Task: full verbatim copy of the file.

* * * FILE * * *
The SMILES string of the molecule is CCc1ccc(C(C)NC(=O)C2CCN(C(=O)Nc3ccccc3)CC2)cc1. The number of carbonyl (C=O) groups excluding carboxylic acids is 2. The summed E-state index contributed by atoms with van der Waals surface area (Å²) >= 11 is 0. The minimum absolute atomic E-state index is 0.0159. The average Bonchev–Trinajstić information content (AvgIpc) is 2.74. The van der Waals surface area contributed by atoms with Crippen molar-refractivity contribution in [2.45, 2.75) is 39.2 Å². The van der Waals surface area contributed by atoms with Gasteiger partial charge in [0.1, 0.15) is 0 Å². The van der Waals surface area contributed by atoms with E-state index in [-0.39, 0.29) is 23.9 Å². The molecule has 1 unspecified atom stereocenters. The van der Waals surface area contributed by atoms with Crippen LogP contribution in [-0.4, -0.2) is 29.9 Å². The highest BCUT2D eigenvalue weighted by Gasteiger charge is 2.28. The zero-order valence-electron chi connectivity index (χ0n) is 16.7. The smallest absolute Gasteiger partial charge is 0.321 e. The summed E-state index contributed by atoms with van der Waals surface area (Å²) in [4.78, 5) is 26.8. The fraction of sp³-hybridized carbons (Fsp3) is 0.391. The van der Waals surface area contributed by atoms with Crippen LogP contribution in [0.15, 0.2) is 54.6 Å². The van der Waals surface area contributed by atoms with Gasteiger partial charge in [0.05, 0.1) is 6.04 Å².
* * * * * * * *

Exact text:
The SMILES string of the molecule is CCc1ccc(C(C)NC(=O)C2CCN(C(=O)Nc3ccccc3)CC2)cc1. The number of carbonyl (C=O) groups excluding carboxylic acids is 2. The summed E-state index contributed by atoms with van der Waals surface area (Å²) >= 11 is 0. The minimum absolute atomic E-state index is 0.0159. The average Bonchev–Trinajstić information content (AvgIpc) is 2.74. The van der Waals surface area contributed by atoms with Crippen molar-refractivity contribution in [2.45, 2.75) is 39.2 Å². The van der Waals surface area contributed by atoms with Gasteiger partial charge in [0.1, 0.15) is 0 Å². The van der Waals surface area contributed by atoms with E-state index in [-0.39, 0.29) is 23.9 Å². The molecule has 1 unspecified atom stereocenters. The van der Waals surface area contributed by atoms with Crippen LogP contribution in [-0.4, -0.2) is 29.9 Å². The highest BCUT2D eigenvalue weighted by Gasteiger charge is 2.28. The zero-order valence-electron chi connectivity index (χ0n) is 16.7. The smallest absolute Gasteiger partial charge is 0.321 e. The summed E-state index contributed by atoms with van der Waals surface area (Å²) in [4.78, 5) is 26.8. The fraction of sp³-hybridized carbons (Fsp3) is 0.391. The van der Waals surface area contributed by atoms with Crippen LogP contribution in [0.15, 0.2) is 54.6 Å². The van der Waals surface area contributed by atoms with Gasteiger partial charge in [0.05, 0.1) is 6.04 Å².